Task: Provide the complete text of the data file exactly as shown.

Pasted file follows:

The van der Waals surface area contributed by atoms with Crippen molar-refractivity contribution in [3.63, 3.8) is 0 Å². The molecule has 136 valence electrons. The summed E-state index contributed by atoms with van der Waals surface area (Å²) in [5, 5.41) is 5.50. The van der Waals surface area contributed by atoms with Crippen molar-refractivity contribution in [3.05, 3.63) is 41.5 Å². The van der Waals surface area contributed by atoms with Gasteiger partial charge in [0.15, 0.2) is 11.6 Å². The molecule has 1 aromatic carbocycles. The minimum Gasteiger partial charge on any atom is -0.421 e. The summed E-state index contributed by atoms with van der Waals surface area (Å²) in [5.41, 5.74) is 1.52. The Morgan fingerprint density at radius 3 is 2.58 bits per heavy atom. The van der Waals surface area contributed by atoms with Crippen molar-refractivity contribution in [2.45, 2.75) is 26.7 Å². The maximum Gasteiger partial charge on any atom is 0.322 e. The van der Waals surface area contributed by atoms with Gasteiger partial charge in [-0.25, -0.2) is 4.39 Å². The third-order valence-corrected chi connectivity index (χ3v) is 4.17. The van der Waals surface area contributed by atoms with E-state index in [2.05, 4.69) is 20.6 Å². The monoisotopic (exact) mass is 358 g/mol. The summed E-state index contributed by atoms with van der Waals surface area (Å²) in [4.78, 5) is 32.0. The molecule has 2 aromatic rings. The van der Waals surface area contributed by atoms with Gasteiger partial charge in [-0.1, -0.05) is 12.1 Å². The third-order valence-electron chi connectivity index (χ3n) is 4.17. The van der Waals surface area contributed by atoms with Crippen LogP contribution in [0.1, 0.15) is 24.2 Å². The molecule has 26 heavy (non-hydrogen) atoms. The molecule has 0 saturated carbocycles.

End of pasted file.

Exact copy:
The van der Waals surface area contributed by atoms with Crippen molar-refractivity contribution in [3.63, 3.8) is 0 Å². The molecule has 136 valence electrons. The summed E-state index contributed by atoms with van der Waals surface area (Å²) in [5, 5.41) is 5.50. The van der Waals surface area contributed by atoms with Crippen molar-refractivity contribution in [3.05, 3.63) is 41.5 Å². The van der Waals surface area contributed by atoms with Gasteiger partial charge in [0.15, 0.2) is 11.6 Å². The molecule has 1 aromatic carbocycles. The minimum Gasteiger partial charge on any atom is -0.421 e. The summed E-state index contributed by atoms with van der Waals surface area (Å²) in [5.41, 5.74) is 1.52. The Morgan fingerprint density at radius 3 is 2.58 bits per heavy atom. The van der Waals surface area contributed by atoms with Crippen molar-refractivity contribution in [2.45, 2.75) is 26.7 Å². The maximum Gasteiger partial charge on any atom is 0.322 e. The van der Waals surface area contributed by atoms with Gasteiger partial charge in [-0.25, -0.2) is 4.39 Å². The third-order valence-corrected chi connectivity index (χ3v) is 4.17. The van der Waals surface area contributed by atoms with E-state index in [2.05, 4.69) is 20.6 Å². The monoisotopic (exact) mass is 358 g/mol. The summed E-state index contributed by atoms with van der Waals surface area (Å²) in [4.78, 5) is 32.0. The molecule has 2 aromatic rings. The van der Waals surface area contributed by atoms with Gasteiger partial charge in [-0.1, -0.05) is 12.1 Å². The third-order valence-electron chi connectivity index (χ3n) is 4.17. The van der Waals surface area contributed by atoms with Crippen LogP contribution in [0.1, 0.15) is 24.2 Å². The molecule has 26 heavy (non-hydrogen) atoms. The molecule has 0 saturated carbocycles.